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Kelly May Senior Extension Associate (859) 562-2304 k.may@uky.edu

AUGUST 2016

JUNE 2019 THIS MONTH’S TOPIC:

KEEPING SCORE? WHAT YOUR CREDIT SCORE SAYS ABOUT YOU

Your credit score tells lenders and other businesses how likely you are to pay back debts on time. A higher score will improve your chances of getting a better offer on a loan, insurance, utilities, housing, and more. But, while this number is important, it might not be free to access. And you have more than one score. Scores for different purposes are calculated different ways. What goes into a credit score? FICO, or Fair Isaac Corporation, is the largest company that provides software for calculating credit scores. FICO has shared the relative weights of the five categories that make up a score at http://bit.ly/ukFCS_MWficofactors. The biggest influence on a credit score is payment history. Creditors want to know if you’re reliable. They look to your report to see if you pay your bills on time regularly. The next biggest influence is the amount of money owed relative to your credit limit. Only use a small portion of your available credit at a

time. In other words, don’t “max out” your credit cards or lines of credit. Pay as much as you can on your debts and keep that credit available. If you’ve had debt sent to collection, a foreclosure, or a bankruptcy, it may impact your credit score for several years. The rest of the score is made up of three categories: length of credit history, frequency of new credit, and types of credit used. Credit history looks at how long you’ve had accounts open, so don’t close accounts unless there is a compelling reason to do so. Factors that influence a credit score Types of Credit Used 10% Frequency of New Credit 10%

Length of Credit History 15%

Payment History 35%

Amount Owed Relative to Limits 30%


“very good” and scores over 800 are considered “excellent.” These scores may lead to better rates and more options in repayment periods and other terms. However, there is no “magic number” that guarantees better rates and terms, and everyone’s situation is different. Each lender has different strategies to determine credit risk, interest rates, and terms.

On the other hand, don’t open accounts unless you truly need them. Opening too many accounts in a short period of time may cause you to look like a riskier consumer. The types of credit used considers whether you have various types of credit, such as credit cards, installment loans, mortgage loans, or school loans. What is a “good” credit score? Most credit scores range from 300 to 850, however many different scoring models may be used. Your score is based your credit report, so it is important to check and make sure all information is correct. You can get one free credit report every 12 months from each of the three credit bureaus – Equifax, Experian, and TransUnion. Go to www. annualcreditreport.com or call 877-322-8228. You may dispute information you believe is incorrect or too old to be included. Most negative information can be removed after seven years. If your score is under 600, your credit may be considered “poor” and you may not get approved for a loan or unsecured credit card. “Fair” and “good” scores can be anywhere in the 600s to mid-700s. These scores may be good enough to get you approved for credit, but you might not get the best terms. Still, you should be able to shop around and compare options between lenders. Generally, scores over 740 are considered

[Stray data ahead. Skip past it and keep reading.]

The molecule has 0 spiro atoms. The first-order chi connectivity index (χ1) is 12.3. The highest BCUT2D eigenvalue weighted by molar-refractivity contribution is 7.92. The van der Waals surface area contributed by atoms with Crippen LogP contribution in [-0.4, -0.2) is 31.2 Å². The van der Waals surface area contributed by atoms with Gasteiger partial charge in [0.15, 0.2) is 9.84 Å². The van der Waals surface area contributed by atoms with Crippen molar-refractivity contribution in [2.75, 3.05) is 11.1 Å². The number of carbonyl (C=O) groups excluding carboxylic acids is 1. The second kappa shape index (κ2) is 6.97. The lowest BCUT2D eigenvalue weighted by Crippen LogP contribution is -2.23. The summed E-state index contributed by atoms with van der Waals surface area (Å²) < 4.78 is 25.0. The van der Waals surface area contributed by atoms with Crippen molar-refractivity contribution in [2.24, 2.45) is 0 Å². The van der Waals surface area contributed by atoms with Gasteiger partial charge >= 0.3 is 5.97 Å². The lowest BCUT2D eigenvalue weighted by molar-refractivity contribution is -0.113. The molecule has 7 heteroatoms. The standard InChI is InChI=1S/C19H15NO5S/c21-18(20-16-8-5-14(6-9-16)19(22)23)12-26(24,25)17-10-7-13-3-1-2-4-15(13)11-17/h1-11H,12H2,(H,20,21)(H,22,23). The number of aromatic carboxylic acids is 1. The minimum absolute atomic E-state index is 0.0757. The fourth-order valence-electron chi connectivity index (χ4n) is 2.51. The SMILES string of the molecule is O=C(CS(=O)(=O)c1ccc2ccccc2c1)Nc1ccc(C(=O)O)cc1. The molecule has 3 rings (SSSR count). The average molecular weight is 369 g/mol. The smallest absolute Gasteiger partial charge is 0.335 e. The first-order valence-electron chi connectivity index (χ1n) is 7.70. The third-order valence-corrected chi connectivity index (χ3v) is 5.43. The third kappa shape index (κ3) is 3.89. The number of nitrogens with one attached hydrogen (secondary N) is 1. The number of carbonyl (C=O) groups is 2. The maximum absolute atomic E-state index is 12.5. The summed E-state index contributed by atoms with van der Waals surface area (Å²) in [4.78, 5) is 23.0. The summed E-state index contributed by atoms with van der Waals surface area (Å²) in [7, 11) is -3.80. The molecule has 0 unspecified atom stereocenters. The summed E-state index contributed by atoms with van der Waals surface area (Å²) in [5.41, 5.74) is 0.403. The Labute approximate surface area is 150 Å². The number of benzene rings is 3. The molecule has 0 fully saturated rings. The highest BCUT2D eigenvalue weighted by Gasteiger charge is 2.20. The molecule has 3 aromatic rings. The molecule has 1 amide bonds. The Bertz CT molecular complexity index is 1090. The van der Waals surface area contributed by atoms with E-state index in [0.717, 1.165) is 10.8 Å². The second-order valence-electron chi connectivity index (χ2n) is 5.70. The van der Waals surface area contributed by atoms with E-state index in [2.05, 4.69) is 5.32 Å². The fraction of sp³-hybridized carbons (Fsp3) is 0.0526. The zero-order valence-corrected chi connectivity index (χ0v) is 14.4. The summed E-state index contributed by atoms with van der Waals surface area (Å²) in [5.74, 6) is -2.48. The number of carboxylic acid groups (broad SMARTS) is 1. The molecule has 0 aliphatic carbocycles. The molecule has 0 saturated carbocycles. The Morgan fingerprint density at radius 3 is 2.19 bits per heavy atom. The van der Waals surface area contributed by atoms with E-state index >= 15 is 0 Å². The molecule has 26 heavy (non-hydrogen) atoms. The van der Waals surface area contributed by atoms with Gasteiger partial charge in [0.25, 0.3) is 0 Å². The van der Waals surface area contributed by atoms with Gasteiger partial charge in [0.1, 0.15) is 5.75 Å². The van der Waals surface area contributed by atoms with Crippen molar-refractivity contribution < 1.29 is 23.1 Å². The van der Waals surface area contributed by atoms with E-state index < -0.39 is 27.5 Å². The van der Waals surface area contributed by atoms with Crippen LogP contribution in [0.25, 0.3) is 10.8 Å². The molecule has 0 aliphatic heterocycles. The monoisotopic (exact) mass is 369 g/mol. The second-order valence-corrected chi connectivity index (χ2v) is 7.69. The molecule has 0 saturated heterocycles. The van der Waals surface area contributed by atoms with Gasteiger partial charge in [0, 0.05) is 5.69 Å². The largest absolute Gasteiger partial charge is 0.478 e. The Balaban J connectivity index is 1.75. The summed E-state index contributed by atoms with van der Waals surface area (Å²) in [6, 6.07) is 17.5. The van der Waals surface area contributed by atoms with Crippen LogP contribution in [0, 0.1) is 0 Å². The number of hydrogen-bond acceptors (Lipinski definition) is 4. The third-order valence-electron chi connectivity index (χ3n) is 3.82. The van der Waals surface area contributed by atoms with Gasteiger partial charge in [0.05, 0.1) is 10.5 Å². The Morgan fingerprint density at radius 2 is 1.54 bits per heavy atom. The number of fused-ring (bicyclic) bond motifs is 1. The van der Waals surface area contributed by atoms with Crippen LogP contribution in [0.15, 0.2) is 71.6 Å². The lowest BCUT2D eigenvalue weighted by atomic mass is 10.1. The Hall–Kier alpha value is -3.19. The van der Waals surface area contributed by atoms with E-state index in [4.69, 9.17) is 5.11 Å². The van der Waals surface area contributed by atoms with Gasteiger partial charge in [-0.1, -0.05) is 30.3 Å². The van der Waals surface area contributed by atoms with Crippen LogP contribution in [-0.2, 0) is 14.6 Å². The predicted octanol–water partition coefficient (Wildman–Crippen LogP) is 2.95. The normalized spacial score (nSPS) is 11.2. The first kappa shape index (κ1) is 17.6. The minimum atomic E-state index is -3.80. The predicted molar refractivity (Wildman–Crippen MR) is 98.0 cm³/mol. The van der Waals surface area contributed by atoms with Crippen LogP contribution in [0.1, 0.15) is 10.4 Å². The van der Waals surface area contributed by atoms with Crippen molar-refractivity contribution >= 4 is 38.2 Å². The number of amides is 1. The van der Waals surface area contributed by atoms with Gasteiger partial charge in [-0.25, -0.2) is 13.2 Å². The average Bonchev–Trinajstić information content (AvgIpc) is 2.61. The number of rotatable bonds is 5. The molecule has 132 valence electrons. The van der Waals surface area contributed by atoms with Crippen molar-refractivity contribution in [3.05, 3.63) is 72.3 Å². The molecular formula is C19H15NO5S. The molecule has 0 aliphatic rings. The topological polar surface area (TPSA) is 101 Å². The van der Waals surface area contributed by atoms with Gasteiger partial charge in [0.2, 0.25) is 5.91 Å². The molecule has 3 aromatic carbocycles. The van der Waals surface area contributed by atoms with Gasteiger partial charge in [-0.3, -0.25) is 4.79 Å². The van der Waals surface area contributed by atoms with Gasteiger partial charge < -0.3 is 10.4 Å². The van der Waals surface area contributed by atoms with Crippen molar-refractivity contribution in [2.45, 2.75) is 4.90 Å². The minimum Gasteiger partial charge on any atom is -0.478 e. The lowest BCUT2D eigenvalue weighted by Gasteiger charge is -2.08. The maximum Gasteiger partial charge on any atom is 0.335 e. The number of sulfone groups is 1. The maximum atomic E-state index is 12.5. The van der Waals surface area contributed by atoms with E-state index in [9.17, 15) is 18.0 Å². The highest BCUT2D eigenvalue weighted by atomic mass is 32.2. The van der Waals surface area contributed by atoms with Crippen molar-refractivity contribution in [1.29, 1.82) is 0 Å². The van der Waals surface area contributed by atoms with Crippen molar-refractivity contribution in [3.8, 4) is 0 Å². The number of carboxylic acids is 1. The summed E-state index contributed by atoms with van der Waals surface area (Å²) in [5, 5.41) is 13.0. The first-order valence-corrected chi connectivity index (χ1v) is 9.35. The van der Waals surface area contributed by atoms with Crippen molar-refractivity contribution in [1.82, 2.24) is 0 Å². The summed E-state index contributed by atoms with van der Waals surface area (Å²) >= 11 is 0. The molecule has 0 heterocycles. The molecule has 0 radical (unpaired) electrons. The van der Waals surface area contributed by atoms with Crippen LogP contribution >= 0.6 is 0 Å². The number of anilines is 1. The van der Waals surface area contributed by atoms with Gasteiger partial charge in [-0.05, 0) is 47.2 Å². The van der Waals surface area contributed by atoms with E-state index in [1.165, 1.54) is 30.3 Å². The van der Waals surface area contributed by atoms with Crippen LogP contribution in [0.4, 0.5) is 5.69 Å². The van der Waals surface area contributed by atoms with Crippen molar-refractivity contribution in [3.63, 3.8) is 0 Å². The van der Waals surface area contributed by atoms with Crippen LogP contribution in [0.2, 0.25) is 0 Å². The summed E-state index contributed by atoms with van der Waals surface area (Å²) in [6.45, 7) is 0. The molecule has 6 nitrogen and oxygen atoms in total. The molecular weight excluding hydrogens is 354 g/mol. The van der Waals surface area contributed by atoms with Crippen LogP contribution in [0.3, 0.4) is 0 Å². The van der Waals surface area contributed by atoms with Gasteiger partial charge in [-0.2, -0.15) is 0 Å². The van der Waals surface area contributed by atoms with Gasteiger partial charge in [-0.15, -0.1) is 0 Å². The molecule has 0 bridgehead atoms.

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How do you know what your score is? Your free annual report does not include your score. You may purchase your score, but know that it may not be the same score lenders would use. Other groups may claim to offer a “free” credit score, but it’s not truly free if you must sign up for a program or purchase a product. However, sometimes your score is free. When you apply for new credit, the lender may disclose your score. Some credit card and loan companies will share your credit score with your monthly statement or online. Scores may be available to those seeing a non-profit credit counselor. The CFPB recently published a list of organizations that may offer free credit scores at http://bit.ly/ukFCS_ MWfreecreditscores. If you want to improve your score, it may take time. Concentrate on paying bills on time, paying down balances, and resist taking on new debt, and you may be well on your way to a better score.

Kelly May, Senior Extension Associate, Family Finance and Resource Management Jennifer Hunter, Ph.D., Assistant Director of Family and Consumer Sciences Extension, University of Kentucky Cooperative Extension Service, (859) 257-3887; jhunter@uky.edu Stock images: 123RF.com

Profile for UK MoneyWi$e

Keeping Score? What Your Credit Score Says about You  

Your credit score tells lenders and other businesses how likely you are to pay back debts on time. A higher score will improve your chances...

Keeping Score? What Your Credit Score Says about You  

Your credit score tells lenders and other businesses how likely you are to pay back debts on time. A higher score will improve your chances...

Profile for moneywise
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